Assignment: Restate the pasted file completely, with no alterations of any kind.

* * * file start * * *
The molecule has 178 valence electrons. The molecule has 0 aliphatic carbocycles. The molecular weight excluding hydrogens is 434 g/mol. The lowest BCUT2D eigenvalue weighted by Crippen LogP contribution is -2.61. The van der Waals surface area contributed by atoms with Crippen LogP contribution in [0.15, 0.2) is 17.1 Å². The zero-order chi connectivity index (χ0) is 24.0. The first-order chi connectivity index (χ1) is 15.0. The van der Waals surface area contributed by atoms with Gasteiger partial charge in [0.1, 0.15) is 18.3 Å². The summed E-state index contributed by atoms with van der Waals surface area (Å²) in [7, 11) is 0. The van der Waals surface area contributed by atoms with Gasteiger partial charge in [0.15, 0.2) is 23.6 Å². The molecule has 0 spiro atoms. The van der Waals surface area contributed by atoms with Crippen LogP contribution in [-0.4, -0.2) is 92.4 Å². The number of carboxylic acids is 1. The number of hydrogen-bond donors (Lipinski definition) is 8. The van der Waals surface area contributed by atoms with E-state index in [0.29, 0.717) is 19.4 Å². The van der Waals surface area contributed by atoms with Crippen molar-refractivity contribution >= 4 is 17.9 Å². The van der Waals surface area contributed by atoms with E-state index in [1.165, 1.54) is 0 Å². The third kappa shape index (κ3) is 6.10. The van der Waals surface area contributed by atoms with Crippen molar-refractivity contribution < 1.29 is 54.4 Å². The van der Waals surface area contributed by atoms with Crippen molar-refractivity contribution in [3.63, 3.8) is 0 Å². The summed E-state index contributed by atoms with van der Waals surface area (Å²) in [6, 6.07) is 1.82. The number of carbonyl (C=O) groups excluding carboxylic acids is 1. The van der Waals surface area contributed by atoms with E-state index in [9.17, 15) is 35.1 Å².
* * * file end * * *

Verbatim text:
The molecule has 178 valence electrons. The molecule has 0 aliphatic carbocycles. The molecular weight excluding hydrogens is 434 g/mol. The lowest BCUT2D eigenvalue weighted by Crippen LogP contribution is -2.61. The van der Waals surface area contributed by atoms with Crippen LogP contribution in [0.15, 0.2) is 17.1 Å². The zero-order chi connectivity index (χ0) is 24.0. The first-order chi connectivity index (χ1) is 15.0. The van der Waals surface area contributed by atoms with Gasteiger partial charge in [0.1, 0.15) is 18.3 Å². The summed E-state index contributed by atoms with van der Waals surface area (Å²) in [7, 11) is 0. The van der Waals surface area contributed by atoms with Gasteiger partial charge in [0.15, 0.2) is 23.6 Å². The molecule has 0 spiro atoms. The van der Waals surface area contributed by atoms with Crippen LogP contribution in [-0.4, -0.2) is 92.4 Å². The number of carboxylic acids is 1. The number of hydrogen-bond donors (Lipinski definition) is 8. The van der Waals surface area contributed by atoms with E-state index in [0.29, 0.717) is 19.4 Å². The van der Waals surface area contributed by atoms with Crippen molar-refractivity contribution >= 4 is 17.9 Å². The van der Waals surface area contributed by atoms with E-state index in [1.165, 1.54) is 0 Å². The third kappa shape index (κ3) is 6.10. The van der Waals surface area contributed by atoms with Crippen molar-refractivity contribution < 1.29 is 54.4 Å². The van der Waals surface area contributed by atoms with Crippen molar-refractivity contribution in [3.63, 3.8) is 0 Å². The summed E-state index contributed by atoms with van der Waals surface area (Å²) in [6, 6.07) is 1.82. The number of carbonyl (C=O) groups excluding carboxylic acids is 1. The van der Waals surface area contributed by atoms with E-state index in [9.17, 15) is 35.1 Å².